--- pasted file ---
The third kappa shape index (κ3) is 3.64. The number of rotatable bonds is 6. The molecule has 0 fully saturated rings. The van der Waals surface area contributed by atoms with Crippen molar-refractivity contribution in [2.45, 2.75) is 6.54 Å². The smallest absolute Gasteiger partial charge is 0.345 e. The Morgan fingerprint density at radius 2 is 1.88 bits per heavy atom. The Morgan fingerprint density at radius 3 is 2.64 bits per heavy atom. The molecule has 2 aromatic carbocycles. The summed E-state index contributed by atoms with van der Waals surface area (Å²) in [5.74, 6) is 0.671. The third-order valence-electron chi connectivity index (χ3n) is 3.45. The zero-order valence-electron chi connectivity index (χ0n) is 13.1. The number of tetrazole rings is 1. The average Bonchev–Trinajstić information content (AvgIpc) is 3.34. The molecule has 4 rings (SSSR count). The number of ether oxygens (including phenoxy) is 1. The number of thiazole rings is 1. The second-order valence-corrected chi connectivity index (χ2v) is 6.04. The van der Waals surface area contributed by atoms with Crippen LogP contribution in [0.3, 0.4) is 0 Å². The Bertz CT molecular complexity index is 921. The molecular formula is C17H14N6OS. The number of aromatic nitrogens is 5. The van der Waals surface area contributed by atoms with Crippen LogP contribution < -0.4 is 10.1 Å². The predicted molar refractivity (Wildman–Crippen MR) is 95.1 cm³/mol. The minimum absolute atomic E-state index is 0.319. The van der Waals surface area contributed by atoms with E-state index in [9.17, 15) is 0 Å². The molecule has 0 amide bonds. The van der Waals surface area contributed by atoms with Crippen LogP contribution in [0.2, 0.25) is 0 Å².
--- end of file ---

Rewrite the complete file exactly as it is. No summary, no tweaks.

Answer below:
The third kappa shape index (κ3) is 3.64. The number of rotatable bonds is 6. The molecule has 0 fully saturated rings. The van der Waals surface area contributed by atoms with Crippen molar-refractivity contribution in [2.45, 2.75) is 6.54 Å². The smallest absolute Gasteiger partial charge is 0.345 e. The Morgan fingerprint density at radius 2 is 1.88 bits per heavy atom. The Morgan fingerprint density at radius 3 is 2.64 bits per heavy atom. The molecule has 2 aromatic carbocycles. The summed E-state index contributed by atoms with van der Waals surface area (Å²) in [5.74, 6) is 0.671. The third-order valence-electron chi connectivity index (χ3n) is 3.45. The zero-order valence-electron chi connectivity index (χ0n) is 13.1. The number of tetrazole rings is 1. The average Bonchev–Trinajstić information content (AvgIpc) is 3.34. The molecule has 4 rings (SSSR count). The number of ether oxygens (including phenoxy) is 1. The number of thiazole rings is 1. The second-order valence-corrected chi connectivity index (χ2v) is 6.04. The van der Waals surface area contributed by atoms with Crippen LogP contribution in [0.3, 0.4) is 0 Å². The Bertz CT molecular complexity index is 921. The molecular formula is C17H14N6OS. The number of aromatic nitrogens is 5. The van der Waals surface area contributed by atoms with Crippen LogP contribution < -0.4 is 10.1 Å². The predicted molar refractivity (Wildman–Crippen MR) is 95.1 cm³/mol. The minimum absolute atomic E-state index is 0.319. The van der Waals surface area contributed by atoms with E-state index in [9.17, 15) is 0 Å². The molecule has 0 amide bonds. The van der Waals surface area contributed by atoms with Crippen LogP contribution in [0.2, 0.25) is 0 Å².